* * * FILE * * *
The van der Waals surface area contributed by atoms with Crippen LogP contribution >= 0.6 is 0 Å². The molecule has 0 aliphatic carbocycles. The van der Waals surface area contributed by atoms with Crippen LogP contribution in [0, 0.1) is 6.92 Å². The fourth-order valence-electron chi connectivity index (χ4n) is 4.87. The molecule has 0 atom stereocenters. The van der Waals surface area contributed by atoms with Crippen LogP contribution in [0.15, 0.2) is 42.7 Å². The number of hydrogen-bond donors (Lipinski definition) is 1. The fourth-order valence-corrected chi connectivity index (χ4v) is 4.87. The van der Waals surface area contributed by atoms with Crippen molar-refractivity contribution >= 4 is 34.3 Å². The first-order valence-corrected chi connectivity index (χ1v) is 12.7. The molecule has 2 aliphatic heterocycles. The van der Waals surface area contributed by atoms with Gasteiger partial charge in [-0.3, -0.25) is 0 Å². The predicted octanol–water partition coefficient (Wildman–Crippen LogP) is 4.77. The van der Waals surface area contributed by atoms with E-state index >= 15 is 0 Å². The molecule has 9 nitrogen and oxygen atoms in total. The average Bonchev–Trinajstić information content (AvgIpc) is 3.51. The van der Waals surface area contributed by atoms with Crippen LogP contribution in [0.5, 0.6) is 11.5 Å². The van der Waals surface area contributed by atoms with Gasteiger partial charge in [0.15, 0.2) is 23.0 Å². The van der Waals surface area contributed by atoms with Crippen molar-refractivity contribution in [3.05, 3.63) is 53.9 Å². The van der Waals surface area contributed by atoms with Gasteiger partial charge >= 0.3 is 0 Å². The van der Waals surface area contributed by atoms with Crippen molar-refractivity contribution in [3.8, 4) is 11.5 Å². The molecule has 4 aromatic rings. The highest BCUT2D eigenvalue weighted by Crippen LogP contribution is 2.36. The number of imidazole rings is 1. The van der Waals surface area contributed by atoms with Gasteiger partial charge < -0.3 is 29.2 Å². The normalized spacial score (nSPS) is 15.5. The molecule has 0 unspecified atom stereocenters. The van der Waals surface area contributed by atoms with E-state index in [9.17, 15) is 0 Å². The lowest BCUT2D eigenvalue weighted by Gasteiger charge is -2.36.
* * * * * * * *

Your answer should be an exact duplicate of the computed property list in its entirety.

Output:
The van der Waals surface area contributed by atoms with Crippen LogP contribution >= 0.6 is 0 Å². The molecule has 0 aliphatic carbocycles. The van der Waals surface area contributed by atoms with Crippen LogP contribution in [0, 0.1) is 6.92 Å². The fourth-order valence-electron chi connectivity index (χ4n) is 4.87. The molecule has 0 atom stereocenters. The van der Waals surface area contributed by atoms with Crippen LogP contribution in [0.15, 0.2) is 42.7 Å². The number of hydrogen-bond donors (Lipinski definition) is 1. The fourth-order valence-corrected chi connectivity index (χ4v) is 4.87. The van der Waals surface area contributed by atoms with Crippen molar-refractivity contribution >= 4 is 34.3 Å². The first-order valence-corrected chi connectivity index (χ1v) is 12.7. The molecule has 2 aliphatic heterocycles. The van der Waals surface area contributed by atoms with Gasteiger partial charge in [-0.3, -0.25) is 0 Å². The predicted octanol–water partition coefficient (Wildman–Crippen LogP) is 4.77. The van der Waals surface area contributed by atoms with E-state index >= 15 is 0 Å². The molecule has 9 nitrogen and oxygen atoms in total. The average Bonchev–Trinajstić information content (AvgIpc) is 3.51. The van der Waals surface area contributed by atoms with Crippen LogP contribution in [0.5, 0.6) is 11.5 Å². The van der Waals surface area contributed by atoms with Gasteiger partial charge in [0.15, 0.2) is 23.0 Å². The van der Waals surface area contributed by atoms with Crippen molar-refractivity contribution in [3.05, 3.63) is 53.9 Å². The van der Waals surface area contributed by atoms with Gasteiger partial charge >= 0.3 is 0 Å². The van der Waals surface area contributed by atoms with Crippen molar-refractivity contribution in [3.8, 4) is 11.5 Å². The molecule has 4 aromatic rings. The highest BCUT2D eigenvalue weighted by Crippen LogP contribution is 2.36. The number of imidazole rings is 1. The van der Waals surface area contributed by atoms with Gasteiger partial charge < -0.3 is 29.2 Å². The normalized spacial score (nSPS) is 15.5. The molecule has 0 unspecified atom stereocenters. The van der Waals surface area contributed by atoms with E-state index in [9.17, 15) is 0 Å². The lowest BCUT2D eigenvalue weighted by Gasteiger charge is -2.36.